Review: Utter Fabrication

Utter Fabrication: Historical Accounts of Unusual Buildings and Structures is a collection of twenty-two light horror short stories published by Mad Scientist Journal. The stories run from flash to the upper end of short stories at 8000 words. Of the twenty-two authors twelve self-identify as women.

Overall the stories are competently written – with one exception – demonstrating passable to great craft. Gwendolyn Kiste’s story A Pocket Guide for Mistress Horne’s Home for Weary Travelers has some wonderful lines such as, “[D]uring a storm as gray and hopeless as heartbreak…” and Ian Smith’s Heart of the City has great mood and wonderful scene-setting. The problem with this piece is that the author doesn’t really have a story. It’s all world-building with no actual plot. For me, it reads unfinished. If you don’t mind your horror being atmosphere only, then the story will work because of its craft.

But for me, I like my light horror to have a purpose and not be simply a mood piece. A couple of the stories do this really well and lift simple creepy to an examination of life. They are Alanna McFall’s Can’t Be Locked Down, M. Lopes da Silva’s Thump House, and Lyndsie Manusos’ Caution. The first deals with a woman who hates to be tied down and a ghostly bike rack. The second looks at psychological pain and how it can physically manifest in our world. This story has one of the most satisfying last lines in the collection. Finally, the third examines our world where people are tasked to eliminate wonder, which says a lot about our culture without the soapbox.

Speaking of soapboxes, there are a few stories that have an excellent theme/message but stray past the line and fall into harping like Carolyn A. Drake’s The More Things Change. This is a case of less is more. But it is still worth reading.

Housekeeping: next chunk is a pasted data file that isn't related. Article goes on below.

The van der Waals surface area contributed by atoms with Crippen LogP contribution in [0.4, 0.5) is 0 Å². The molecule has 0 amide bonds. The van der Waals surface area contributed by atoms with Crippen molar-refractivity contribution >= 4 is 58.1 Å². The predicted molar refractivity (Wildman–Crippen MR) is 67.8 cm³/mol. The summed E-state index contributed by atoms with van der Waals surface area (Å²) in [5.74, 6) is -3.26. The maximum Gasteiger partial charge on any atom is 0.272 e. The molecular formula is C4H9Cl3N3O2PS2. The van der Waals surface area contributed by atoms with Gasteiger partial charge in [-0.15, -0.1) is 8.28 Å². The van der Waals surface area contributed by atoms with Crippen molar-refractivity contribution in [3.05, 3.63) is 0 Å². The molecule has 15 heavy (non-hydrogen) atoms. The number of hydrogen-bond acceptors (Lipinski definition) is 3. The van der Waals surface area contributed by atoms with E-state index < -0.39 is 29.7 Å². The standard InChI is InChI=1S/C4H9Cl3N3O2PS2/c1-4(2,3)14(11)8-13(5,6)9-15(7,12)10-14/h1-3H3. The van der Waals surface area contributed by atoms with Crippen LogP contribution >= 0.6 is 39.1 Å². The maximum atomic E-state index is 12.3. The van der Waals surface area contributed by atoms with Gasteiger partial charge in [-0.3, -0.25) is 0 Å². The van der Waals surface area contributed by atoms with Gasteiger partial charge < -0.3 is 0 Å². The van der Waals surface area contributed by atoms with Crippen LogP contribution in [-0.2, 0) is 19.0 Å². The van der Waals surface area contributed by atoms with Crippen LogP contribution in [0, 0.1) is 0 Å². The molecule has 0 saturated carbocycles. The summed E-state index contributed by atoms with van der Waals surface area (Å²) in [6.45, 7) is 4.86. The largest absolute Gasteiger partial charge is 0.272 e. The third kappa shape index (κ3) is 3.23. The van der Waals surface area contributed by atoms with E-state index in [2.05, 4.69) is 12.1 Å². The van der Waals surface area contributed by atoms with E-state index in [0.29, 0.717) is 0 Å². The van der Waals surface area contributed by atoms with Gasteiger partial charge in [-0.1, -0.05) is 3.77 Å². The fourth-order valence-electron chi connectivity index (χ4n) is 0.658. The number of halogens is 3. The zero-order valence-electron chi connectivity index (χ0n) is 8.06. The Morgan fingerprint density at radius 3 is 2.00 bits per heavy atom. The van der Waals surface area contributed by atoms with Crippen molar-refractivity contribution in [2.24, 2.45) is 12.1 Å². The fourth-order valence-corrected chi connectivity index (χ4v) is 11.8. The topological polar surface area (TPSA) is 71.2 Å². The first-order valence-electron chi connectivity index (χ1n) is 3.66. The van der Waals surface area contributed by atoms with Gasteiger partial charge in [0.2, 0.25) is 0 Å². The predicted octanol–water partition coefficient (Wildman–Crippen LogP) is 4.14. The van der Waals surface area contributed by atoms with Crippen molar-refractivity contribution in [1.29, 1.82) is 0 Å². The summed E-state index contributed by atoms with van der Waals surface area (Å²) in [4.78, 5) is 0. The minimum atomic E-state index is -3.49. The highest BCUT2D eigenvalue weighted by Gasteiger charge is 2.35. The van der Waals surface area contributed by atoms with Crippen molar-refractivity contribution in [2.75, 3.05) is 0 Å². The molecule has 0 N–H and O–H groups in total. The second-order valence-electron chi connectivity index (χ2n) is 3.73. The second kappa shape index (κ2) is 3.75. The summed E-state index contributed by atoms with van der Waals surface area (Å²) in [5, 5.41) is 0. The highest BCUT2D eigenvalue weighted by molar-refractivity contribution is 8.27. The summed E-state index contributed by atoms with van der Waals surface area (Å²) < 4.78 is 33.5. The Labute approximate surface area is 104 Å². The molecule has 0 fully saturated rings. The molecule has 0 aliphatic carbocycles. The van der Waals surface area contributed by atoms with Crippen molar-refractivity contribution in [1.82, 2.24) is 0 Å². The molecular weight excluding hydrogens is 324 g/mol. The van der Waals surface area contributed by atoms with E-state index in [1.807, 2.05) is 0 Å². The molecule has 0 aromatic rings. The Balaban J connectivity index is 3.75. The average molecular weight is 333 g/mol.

Timothy Nakayama’s Remnants could have used a bit more polishing (he doesn’t trust his readers enough and explains to us what he just showed us) but the story is interesting, the creepiness right on, and the message not overstated.

The Michael M. Jones story, the poorly titled The High Cost Of Answers, is part of series. It is well written with interesting characters but the explanation paragraphs to situate it in the series feel like a commercial. Ignoring that, the story works. Ali Abbas’s story The Girl Who Gives Me Sunsets is also well written with a satisfying ending despite a few overreactions of the main character and a pacing that wavers.

Some authors ran with the collection’s constraint of first person but some failed. Two stories have narrators who die. During the story, they never had time to write the journal that is purportedly found. They could have done better. If it bothers you, don’t read the biographies of the main characters at the end of each piece or it will destroy your suspension of disbelief.

Christine Lucas’ Stand Not Between A Cat And His Prey is well written, has a wonderful mood, and a tasty battle scene. (Read the story and you’ll get the pun.)

Upshot: if you like light horror, this is a buy. If you are on the fence, it might still be worth the purchase to find some new authors with great potential. And if you hate light horror, why are you still reading this review?


Dr. Kathy Kitts, a recently retired geology professor, served as a science team member on the NASA Genesis Discovery Mission. Before that, she directed a planetarium for nine years. She has dozens of non-fiction publications spanning professional papers to textbooks to general interest articles. However, she no longer writes about “what is” but rather “what if.” Her speculative short fiction has appeared in James Gunn’s Ad Astra, Mad Scientist Journal and The Storyteller’s Anthology. Her latest short story collection Getting What You Need is now available on Amazon. Born and raised in the southwest, she is currently living in the high desert of New Mexico.

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